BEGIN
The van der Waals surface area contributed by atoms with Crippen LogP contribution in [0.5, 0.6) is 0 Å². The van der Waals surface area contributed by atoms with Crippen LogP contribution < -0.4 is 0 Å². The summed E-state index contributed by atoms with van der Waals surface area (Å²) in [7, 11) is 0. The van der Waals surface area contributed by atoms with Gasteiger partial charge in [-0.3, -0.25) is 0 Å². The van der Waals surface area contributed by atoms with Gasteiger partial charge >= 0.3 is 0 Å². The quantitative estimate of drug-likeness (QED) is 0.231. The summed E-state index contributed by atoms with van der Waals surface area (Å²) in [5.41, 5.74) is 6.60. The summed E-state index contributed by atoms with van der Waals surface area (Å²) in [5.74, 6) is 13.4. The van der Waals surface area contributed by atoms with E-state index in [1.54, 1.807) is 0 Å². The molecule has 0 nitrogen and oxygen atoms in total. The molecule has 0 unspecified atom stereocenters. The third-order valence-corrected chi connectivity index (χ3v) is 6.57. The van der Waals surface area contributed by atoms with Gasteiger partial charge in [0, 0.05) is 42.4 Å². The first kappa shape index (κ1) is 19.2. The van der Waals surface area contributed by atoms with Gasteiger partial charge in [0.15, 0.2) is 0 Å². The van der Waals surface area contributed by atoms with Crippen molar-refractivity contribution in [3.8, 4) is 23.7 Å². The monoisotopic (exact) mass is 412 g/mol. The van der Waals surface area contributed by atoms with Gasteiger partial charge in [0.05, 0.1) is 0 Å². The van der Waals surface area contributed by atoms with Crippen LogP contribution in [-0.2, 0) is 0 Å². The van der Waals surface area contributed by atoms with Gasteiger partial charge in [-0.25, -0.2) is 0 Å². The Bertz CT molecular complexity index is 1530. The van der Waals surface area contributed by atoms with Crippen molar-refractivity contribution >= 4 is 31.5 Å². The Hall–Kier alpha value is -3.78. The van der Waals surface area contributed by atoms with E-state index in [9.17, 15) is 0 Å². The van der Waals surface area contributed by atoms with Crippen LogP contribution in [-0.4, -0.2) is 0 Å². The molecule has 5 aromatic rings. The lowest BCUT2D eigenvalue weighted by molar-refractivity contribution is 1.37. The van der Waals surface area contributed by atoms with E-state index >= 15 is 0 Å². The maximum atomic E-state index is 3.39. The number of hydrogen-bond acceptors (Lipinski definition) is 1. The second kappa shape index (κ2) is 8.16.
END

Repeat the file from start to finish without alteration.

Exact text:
The van der Waals surface area contributed by atoms with Crippen LogP contribution in [0.5, 0.6) is 0 Å². The van der Waals surface area contributed by atoms with Crippen LogP contribution < -0.4 is 0 Å². The summed E-state index contributed by atoms with van der Waals surface area (Å²) in [7, 11) is 0. The van der Waals surface area contributed by atoms with Gasteiger partial charge in [-0.3, -0.25) is 0 Å². The van der Waals surface area contributed by atoms with Gasteiger partial charge >= 0.3 is 0 Å². The quantitative estimate of drug-likeness (QED) is 0.231. The summed E-state index contributed by atoms with van der Waals surface area (Å²) in [5.41, 5.74) is 6.60. The summed E-state index contributed by atoms with van der Waals surface area (Å²) in [5.74, 6) is 13.4. The van der Waals surface area contributed by atoms with E-state index in [1.54, 1.807) is 0 Å². The molecule has 0 nitrogen and oxygen atoms in total. The molecule has 0 unspecified atom stereocenters. The third-order valence-corrected chi connectivity index (χ3v) is 6.57. The van der Waals surface area contributed by atoms with Gasteiger partial charge in [0, 0.05) is 42.4 Å². The first kappa shape index (κ1) is 19.2. The van der Waals surface area contributed by atoms with Gasteiger partial charge in [0.15, 0.2) is 0 Å². The van der Waals surface area contributed by atoms with Crippen molar-refractivity contribution in [3.8, 4) is 23.7 Å². The monoisotopic (exact) mass is 412 g/mol. The van der Waals surface area contributed by atoms with Gasteiger partial charge in [0.05, 0.1) is 0 Å². The van der Waals surface area contributed by atoms with Crippen LogP contribution in [-0.2, 0) is 0 Å². The van der Waals surface area contributed by atoms with Gasteiger partial charge in [-0.25, -0.2) is 0 Å². The Bertz CT molecular complexity index is 1530. The van der Waals surface area contributed by atoms with Crippen molar-refractivity contribution >= 4 is 31.5 Å². The Hall–Kier alpha value is -3.78. The van der Waals surface area contributed by atoms with E-state index in [9.17, 15) is 0 Å². The van der Waals surface area contributed by atoms with Crippen LogP contribution in [-0.4, -0.2) is 0 Å². The molecule has 5 aromatic rings. The lowest BCUT2D eigenvalue weighted by molar-refractivity contribution is 1.37. The van der Waals surface area contributed by atoms with E-state index >= 15 is 0 Å². The maximum atomic E-state index is 3.39. The number of hydrogen-bond acceptors (Lipinski definition) is 1. The second kappa shape index (κ2) is 8.16.